wafuku – noun: traditional Japanese clothing
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Haoris in the sunshine – A photo shoot with fabulous, Japanese haori kimono jackets
Saturday was a beautiful, sunny day here in Scotland, so I made the most of it and had a photo session to get pictures of a few of my Japanese haori kimono jackets. Astrella modelled them all for me, sweltering in the heat without a word of complaint. We took 331 photos and I have selected 58 for you to feast your eyes on here. The pictures may help you gauge the general length of them, as haori are longer than many people realise from pictures of them just on a hanger. Astrella is five foot one inch tall (roughly 155cm) and a UK size 10 and about 125 cm from wrist to wrist.
The first haori shown below is covered in large, pink and white ume (plum bossom) and shows how good haori can look when worn with a belt, which is something the Japanese don’t do. They wear them unbelted on top of a kimono and obi. You may notice that haori (and kimono) sleeve seams lie down the arms a bit, not up at the edge of the shoulders. The traditional way of fastening a haori, if one chooses to fasten it at all, is with a single tie, just inside the fronts, called a himo, which holds the fronts edge to edge, not overlapped. As you can see, though, from photos on this page, haori do also look extremely good with a a belt added. The first one below is being worn with a wide elastic belt.
This next one has magnificent textile art of bright flowers on black, shown modelled with a narrow leather belt as well as without a belt. The large white stitching at the edge of the sleeves is called shitsuke and is often put in, by the Japanese, just to keep garment seams neat during storage. It is simply pulled out before wearing but, as this haori was just being modelled, I left it in.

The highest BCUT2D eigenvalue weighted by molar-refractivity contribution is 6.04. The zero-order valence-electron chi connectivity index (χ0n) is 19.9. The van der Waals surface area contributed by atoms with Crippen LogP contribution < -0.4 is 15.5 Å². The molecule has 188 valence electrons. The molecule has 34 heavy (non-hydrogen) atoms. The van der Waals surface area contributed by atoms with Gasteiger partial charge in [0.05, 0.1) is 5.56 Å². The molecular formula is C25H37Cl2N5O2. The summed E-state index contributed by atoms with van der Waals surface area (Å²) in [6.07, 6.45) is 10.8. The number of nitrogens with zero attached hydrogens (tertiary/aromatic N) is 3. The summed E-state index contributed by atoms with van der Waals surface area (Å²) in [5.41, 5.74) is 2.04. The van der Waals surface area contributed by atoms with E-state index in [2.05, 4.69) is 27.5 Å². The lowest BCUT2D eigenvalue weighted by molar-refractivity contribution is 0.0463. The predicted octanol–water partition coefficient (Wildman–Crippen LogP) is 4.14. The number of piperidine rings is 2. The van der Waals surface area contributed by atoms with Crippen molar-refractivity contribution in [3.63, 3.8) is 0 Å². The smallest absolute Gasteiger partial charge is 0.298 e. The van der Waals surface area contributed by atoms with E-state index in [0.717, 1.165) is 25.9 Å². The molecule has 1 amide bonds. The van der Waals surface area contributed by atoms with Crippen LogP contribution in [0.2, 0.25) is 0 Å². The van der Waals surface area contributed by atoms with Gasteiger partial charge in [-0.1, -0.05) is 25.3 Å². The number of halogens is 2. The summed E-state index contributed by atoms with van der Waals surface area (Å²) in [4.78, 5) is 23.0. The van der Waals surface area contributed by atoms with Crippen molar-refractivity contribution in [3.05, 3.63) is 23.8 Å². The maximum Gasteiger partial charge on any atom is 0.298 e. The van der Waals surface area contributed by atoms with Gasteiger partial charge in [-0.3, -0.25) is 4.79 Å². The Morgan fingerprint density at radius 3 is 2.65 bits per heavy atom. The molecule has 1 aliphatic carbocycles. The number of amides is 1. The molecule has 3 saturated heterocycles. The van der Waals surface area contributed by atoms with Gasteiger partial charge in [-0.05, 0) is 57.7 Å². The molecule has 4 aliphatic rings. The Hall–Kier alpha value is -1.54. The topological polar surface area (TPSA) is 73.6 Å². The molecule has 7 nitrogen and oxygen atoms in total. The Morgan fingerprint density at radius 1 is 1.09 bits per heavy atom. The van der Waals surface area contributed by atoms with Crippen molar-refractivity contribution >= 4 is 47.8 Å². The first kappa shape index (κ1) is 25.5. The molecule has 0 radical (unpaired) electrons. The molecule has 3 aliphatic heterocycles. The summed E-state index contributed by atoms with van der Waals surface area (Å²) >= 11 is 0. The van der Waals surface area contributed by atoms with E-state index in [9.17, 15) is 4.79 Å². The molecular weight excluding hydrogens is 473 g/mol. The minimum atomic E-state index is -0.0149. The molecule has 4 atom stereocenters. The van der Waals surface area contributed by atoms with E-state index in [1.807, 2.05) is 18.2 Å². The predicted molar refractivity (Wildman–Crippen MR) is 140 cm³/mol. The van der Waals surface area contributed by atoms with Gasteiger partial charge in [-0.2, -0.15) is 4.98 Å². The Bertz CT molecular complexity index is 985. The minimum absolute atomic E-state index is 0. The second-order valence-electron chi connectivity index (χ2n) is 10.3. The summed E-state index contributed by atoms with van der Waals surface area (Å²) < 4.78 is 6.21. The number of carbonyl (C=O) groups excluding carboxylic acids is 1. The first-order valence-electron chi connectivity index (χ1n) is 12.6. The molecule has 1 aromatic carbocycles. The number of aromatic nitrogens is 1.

All but one of the haoris in these photographs is pure silk, inside and out, and all are entirely hand tailored, with the seam edges completely hidden in the lined ones, so those can actually be worn inside out too. Some have hand applied textile art. The quality of the fabric and workmanship is absolutely exquisite.
The following photograph shows a haori in a pretty pink, with a design of magenta leaves.
Now a touch of 1950s pattern. Shown, in one photo, inside out. The bottom half is usually lined in the same silk used on the outside, with a lighter weight silk on the top half and the sleeves. This haori’s upper lining has a lovely design of colourful parasols on it.
Pink leafy repeat pattern.
Graduated pampas leaf pattern on russet. The leaves become more dense towards the bottom.
Bingata style print of pretty flowers.
The one below has autumn maple leaves, shown with and without a belt and shown inside out, with the beautiful lining on show. Haori are usually so exquisitely made, with hidden seams and hand tailoring, that you can wear or display the lined ones inside out. The lower half is lined with the same silk as the outside and the upper half and sleeves are lined with a lighter silk in a different design. This one has lovely Japanese parasols on the upper lining.